After a jury verdict of willful infringement, almost $6,000,000 in patent-related damages, and a Chapter 7 bankruptcy, Judge Freeman increased WOSS’s legal troubles by granting TRX’s motions for enhanced damages and attorneys’ fees.[1]

Enhanced Damages.  Judge Freeman first granted TRX’s request for enhanced damages under 35 U.S.C. § 284 given its egregious behavior.  In making her determination, Judge Freeman considered the Read factors[2] and WOSS’s subjective intent.

At trial, the jury found that WOSS willfully infringed US Patent No. 7,044,896 (“the ’896 patent”).  Central to Judge Freeman’s decision to enhance damages was WOSS’ intent at the time of infringement.  At trial, WOSS’s founder, Mr. Ott, testified that he did not think WOSS’s band (left) infringed the ’896 patent (right):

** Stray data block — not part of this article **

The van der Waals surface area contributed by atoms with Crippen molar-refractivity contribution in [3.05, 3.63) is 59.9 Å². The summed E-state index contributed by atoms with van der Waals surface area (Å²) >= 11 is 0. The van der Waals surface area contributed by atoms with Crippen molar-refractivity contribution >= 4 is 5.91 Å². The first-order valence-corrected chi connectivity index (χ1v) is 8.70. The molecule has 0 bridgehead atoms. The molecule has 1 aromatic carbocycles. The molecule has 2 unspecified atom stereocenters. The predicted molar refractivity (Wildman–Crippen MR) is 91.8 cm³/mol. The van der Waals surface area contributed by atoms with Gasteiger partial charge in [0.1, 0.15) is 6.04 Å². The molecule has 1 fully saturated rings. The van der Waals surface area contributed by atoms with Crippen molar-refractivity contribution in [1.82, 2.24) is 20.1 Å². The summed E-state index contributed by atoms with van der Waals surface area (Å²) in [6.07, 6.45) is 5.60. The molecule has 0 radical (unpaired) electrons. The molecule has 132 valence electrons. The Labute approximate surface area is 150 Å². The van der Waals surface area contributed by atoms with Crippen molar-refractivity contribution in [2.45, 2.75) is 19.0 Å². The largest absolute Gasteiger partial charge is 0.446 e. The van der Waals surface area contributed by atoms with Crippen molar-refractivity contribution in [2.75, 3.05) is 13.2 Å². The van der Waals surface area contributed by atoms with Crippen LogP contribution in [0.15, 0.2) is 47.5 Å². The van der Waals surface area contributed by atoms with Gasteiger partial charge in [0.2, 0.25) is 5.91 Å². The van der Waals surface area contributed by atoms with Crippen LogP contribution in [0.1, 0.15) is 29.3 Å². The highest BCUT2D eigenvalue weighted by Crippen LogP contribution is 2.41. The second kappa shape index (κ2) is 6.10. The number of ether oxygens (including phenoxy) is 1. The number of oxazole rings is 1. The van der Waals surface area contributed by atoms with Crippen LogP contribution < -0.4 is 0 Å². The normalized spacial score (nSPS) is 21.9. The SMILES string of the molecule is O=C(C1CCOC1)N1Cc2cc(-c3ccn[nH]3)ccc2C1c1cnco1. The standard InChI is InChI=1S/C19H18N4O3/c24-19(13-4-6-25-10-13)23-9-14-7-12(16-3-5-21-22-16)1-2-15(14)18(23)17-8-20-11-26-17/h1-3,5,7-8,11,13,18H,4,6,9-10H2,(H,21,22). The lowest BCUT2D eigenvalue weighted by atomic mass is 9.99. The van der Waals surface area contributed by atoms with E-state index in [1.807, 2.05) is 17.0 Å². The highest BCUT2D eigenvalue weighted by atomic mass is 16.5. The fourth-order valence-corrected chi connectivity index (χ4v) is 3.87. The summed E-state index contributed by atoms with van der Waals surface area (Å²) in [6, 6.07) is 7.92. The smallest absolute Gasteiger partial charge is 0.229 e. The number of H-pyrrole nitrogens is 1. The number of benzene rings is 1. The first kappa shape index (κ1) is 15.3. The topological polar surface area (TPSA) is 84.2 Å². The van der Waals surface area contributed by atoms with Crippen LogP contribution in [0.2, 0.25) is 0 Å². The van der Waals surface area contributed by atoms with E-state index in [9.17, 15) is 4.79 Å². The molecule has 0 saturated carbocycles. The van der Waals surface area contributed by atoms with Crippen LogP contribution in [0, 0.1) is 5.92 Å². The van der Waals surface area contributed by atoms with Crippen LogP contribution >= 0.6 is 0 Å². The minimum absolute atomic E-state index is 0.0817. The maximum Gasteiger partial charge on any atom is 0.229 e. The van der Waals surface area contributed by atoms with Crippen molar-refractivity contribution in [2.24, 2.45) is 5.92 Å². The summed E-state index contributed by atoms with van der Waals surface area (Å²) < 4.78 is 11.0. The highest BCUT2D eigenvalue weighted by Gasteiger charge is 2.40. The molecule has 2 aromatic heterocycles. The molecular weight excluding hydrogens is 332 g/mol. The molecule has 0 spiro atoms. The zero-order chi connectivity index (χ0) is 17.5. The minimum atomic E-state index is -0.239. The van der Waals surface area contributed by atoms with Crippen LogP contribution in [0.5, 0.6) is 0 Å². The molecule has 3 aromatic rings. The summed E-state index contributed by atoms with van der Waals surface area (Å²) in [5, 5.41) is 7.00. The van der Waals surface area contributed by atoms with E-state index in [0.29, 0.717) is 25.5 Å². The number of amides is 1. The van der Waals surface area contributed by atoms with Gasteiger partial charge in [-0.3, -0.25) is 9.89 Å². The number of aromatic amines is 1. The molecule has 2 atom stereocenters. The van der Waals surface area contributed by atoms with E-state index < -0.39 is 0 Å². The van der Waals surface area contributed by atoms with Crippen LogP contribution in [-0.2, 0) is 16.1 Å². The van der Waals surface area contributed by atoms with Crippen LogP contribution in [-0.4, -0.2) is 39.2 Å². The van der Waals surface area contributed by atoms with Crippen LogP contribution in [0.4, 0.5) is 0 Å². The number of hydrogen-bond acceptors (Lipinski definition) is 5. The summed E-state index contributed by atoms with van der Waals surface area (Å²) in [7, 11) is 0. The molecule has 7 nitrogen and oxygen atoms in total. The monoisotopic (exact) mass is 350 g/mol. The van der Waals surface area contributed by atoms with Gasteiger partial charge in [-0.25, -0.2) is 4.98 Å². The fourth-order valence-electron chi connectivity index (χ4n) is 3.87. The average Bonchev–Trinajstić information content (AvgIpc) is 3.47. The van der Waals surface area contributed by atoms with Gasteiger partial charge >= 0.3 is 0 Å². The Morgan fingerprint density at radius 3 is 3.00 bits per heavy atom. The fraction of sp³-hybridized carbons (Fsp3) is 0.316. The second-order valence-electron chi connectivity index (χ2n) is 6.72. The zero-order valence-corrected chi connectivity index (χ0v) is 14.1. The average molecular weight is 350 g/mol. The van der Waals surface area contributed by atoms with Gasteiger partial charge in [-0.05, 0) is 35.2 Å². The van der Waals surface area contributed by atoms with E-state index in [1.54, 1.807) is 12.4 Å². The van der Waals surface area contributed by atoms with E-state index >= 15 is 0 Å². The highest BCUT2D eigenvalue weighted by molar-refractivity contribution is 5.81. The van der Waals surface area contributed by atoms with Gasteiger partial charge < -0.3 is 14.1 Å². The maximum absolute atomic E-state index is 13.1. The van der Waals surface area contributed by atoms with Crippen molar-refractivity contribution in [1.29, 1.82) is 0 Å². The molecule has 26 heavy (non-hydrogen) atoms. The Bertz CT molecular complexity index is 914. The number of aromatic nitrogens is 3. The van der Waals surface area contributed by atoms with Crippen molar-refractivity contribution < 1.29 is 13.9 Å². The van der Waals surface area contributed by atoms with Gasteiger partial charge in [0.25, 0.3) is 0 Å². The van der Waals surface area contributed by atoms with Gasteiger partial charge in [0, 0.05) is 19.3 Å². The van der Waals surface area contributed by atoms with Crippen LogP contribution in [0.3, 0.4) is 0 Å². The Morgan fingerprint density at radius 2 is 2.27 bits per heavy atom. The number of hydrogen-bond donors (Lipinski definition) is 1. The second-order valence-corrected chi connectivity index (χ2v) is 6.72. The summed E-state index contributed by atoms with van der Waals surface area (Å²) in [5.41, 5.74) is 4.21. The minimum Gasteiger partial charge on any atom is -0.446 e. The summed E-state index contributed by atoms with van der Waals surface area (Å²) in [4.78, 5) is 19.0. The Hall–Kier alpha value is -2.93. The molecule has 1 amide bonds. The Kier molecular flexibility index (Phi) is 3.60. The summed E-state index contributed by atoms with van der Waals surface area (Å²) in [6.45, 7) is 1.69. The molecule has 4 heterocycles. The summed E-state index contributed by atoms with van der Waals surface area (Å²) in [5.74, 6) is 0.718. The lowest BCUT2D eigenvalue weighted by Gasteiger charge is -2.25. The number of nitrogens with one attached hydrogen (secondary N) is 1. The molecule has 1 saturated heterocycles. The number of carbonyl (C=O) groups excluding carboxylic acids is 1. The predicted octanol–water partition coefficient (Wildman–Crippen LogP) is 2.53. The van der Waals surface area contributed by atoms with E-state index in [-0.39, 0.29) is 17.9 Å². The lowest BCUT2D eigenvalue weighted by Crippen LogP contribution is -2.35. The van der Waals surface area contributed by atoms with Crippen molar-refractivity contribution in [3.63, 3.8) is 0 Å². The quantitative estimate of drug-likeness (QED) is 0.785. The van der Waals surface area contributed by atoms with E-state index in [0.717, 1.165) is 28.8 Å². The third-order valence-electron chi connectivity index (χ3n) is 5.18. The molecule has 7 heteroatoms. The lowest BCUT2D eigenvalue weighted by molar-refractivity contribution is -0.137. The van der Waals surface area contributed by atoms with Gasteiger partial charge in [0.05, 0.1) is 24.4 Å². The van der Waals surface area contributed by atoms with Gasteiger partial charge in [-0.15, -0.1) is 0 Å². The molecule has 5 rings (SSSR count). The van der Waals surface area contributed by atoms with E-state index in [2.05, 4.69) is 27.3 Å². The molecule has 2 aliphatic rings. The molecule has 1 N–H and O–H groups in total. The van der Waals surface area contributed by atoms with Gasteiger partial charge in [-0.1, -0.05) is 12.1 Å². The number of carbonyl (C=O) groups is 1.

Figure showing WOSS’s band               Figure displaying ’896 patent


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In an unusual sequence of events, Judge Freeman reconsidered and withdrew her previous ruling that plaintiff Fitness Anywhere LLC’s (“TRX”) Patent No. 7,806,814 (“’814 Patent”) was invalid.

TRX accused defendant Woss Enterprises LLC’s (“Woss”) of infringing the ’814 Patent via sales of Woss’s resistant exercise bands.  In August 2016, Judge Freeman granted Woss’s motion for summary judgment that the ’814 Patent was invalid as obvious in light of U.S. Patent No. 7,044,896 (“’896 Patent”) and U.S. Patent No. 7,090,622 (“’622 Patent”).  All three patents have the same named inventor.


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